Page:Journal of American Folklore vol. 12.djvu/105

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Hopi Basket Dances. 93

the Mamzraiiti. This naktci in turn is so close to that of Calako rqana that in some of their variants it is impossible to distinguish the two. We have very many modifications of the tablet on heads of women or figurines in Hopi worship, and in most instances we can trace their introduction to clans which claim that their ancestors came from eastern pueblos.


We have seen in the preceding pages that the annual ceremony called the Lalakonti is not confined to Walpi, but is celebrated in the three pueblos of the Middle Mesa and at Oraibi. We also dis- cover that the public exhibitions connected with these variants are practically identical.

Turning to the East Mesa, we find that only one of the three pueblos upon it observes the Lalakonti. On searching for a reason why the remaining two pueblos, Sitcomovi and Hano, each with a larger population than Cipaulovi, do not have this basket dance, we find that Hano is peopled by clans which speak a different language from that of the Hopi pueblos. It is inhabited by descendants of a colony from the Rio Grande region, hence its ritual, like its language, is not the same as that of Walpi. Sitcomovi, also, does not observe Hopi ceremonials, because the ancestors of its people were likewise foreigners. The population of this pueblo is mainly made up of descendants of the original Asa and Honani clans, the former emi- grants from near the village Abiquiu on the Rio Grande, the latter from Kicuba. It has no Lalakonti, because it has not a sufficiently large representation of the clans which control this ceremony. Sitcomovi has a few survivals of a ritual distinct from that observed by Hopi clans. Thus the fundamental reason why the Lalakonti exists in five Hopi pueblos and is wanting in two others is evident. A clan which introduced this rite is strongly represented in the former, and is wanting in the latter.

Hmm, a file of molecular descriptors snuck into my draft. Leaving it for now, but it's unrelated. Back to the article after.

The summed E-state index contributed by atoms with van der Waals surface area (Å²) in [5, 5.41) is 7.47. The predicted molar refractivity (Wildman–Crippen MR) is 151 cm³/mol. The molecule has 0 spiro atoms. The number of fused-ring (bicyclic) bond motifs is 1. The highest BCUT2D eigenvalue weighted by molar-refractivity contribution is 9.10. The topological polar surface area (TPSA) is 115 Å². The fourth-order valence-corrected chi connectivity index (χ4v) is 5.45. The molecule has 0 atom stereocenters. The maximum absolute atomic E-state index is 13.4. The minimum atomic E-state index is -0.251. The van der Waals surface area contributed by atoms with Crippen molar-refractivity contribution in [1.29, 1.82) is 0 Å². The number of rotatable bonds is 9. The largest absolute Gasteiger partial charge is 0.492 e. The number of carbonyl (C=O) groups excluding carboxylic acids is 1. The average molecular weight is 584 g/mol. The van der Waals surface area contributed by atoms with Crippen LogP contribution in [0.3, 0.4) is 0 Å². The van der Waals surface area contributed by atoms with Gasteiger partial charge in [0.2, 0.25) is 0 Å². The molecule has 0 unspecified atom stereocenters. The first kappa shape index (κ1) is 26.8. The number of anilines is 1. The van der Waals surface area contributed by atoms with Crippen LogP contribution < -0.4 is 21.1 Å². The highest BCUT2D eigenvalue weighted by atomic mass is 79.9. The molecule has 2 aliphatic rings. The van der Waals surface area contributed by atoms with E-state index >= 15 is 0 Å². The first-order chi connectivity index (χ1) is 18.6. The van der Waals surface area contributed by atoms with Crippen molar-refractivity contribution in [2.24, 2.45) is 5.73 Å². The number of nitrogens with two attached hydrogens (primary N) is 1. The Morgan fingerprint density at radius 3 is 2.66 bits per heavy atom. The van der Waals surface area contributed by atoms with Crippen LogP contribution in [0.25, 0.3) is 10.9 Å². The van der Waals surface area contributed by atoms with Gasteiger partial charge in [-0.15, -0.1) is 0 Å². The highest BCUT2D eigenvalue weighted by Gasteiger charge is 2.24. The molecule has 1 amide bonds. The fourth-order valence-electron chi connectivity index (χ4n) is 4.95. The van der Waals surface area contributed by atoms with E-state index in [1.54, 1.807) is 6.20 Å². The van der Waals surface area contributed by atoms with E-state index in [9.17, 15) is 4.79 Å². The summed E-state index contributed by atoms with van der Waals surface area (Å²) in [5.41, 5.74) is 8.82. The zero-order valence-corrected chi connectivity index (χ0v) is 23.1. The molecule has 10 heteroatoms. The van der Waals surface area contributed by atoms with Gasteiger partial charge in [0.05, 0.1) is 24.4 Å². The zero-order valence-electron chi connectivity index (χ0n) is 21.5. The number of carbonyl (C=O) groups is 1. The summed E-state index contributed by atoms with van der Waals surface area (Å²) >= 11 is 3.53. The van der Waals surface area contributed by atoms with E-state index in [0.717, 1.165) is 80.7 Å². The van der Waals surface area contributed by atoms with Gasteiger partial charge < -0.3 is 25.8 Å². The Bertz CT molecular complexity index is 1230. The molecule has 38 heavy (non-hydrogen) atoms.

These new studies of the Lalakonti support earlier statements that this ceremony was introduced by a phratry or collection of Rain Cloud clans from the south. When their ancestors first came into the Walpi valley, the traditionists of this clan declare the priests who lived on the old site of Walpi knew only a few cere- monies to bring the rain. Their chief, they declare, had much greater powers in this direction, for by their magic they could force the gods which control the rain and growth of corn to do their bid- ding. The Rain Cloud clans, when they arrived at the Hopi mesas, practised a form of the rain cult which was much more highly developed than that of the people which they found living in this region. They were invited to exhibit their powers in this direction,

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